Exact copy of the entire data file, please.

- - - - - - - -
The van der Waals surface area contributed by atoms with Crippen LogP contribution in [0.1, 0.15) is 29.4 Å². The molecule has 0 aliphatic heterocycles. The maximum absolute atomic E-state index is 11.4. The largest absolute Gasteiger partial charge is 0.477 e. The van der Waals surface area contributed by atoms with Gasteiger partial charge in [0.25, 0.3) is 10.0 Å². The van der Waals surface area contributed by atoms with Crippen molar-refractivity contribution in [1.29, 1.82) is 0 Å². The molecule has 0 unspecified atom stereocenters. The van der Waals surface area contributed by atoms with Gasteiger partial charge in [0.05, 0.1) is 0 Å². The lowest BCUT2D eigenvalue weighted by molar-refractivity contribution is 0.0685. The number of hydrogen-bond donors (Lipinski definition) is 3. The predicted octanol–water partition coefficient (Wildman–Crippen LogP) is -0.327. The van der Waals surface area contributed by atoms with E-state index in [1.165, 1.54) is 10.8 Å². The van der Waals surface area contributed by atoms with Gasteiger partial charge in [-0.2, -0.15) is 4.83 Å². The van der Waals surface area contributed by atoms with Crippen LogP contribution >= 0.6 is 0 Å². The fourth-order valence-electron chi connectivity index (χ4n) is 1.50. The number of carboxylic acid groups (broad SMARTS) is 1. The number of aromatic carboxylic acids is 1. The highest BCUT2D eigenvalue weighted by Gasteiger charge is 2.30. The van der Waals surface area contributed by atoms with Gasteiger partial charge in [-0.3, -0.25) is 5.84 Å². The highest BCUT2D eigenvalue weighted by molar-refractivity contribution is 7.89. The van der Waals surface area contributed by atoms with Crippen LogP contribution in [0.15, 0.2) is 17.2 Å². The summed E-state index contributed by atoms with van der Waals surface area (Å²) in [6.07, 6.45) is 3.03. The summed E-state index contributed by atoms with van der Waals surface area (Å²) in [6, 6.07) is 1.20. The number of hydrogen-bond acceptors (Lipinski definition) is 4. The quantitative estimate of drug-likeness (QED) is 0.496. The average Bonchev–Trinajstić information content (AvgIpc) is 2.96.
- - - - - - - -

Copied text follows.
The van der Waals surface area contributed by atoms with Crippen LogP contribution in [0.1, 0.15) is 29.4 Å². The molecule has 0 aliphatic heterocycles. The maximum absolute atomic E-state index is 11.4. The largest absolute Gasteiger partial charge is 0.477 e. The van der Waals surface area contributed by atoms with Gasteiger partial charge in [0.25, 0.3) is 10.0 Å². The van der Waals surface area contributed by atoms with Crippen molar-refractivity contribution in [1.29, 1.82) is 0 Å². The molecule has 0 unspecified atom stereocenters. The van der Waals surface area contributed by atoms with Gasteiger partial charge in [0.05, 0.1) is 0 Å². The lowest BCUT2D eigenvalue weighted by molar-refractivity contribution is 0.0685. The number of hydrogen-bond donors (Lipinski definition) is 3. The predicted octanol–water partition coefficient (Wildman–Crippen LogP) is -0.327. The van der Waals surface area contributed by atoms with E-state index in [1.165, 1.54) is 10.8 Å². The van der Waals surface area contributed by atoms with Gasteiger partial charge in [-0.2, -0.15) is 4.83 Å². The van der Waals surface area contributed by atoms with Crippen LogP contribution >= 0.6 is 0 Å². The fourth-order valence-electron chi connectivity index (χ4n) is 1.50. The number of carboxylic acid groups (broad SMARTS) is 1. The number of aromatic carboxylic acids is 1. The highest BCUT2D eigenvalue weighted by Gasteiger charge is 2.30. The van der Waals surface area contributed by atoms with Gasteiger partial charge in [-0.3, -0.25) is 5.84 Å². The highest BCUT2D eigenvalue weighted by molar-refractivity contribution is 7.89. The van der Waals surface area contributed by atoms with Crippen LogP contribution in [0.15, 0.2) is 17.2 Å². The summed E-state index contributed by atoms with van der Waals surface area (Å²) in [6.07, 6.45) is 3.03. The summed E-state index contributed by atoms with van der Waals surface area (Å²) in [6, 6.07) is 1.20. The number of hydrogen-bond acceptors (Lipinski definition) is 4. The quantitative estimate of drug-likeness (QED) is 0.496. The average Bonchev–Trinajstić information content (AvgIpc) is 2.96.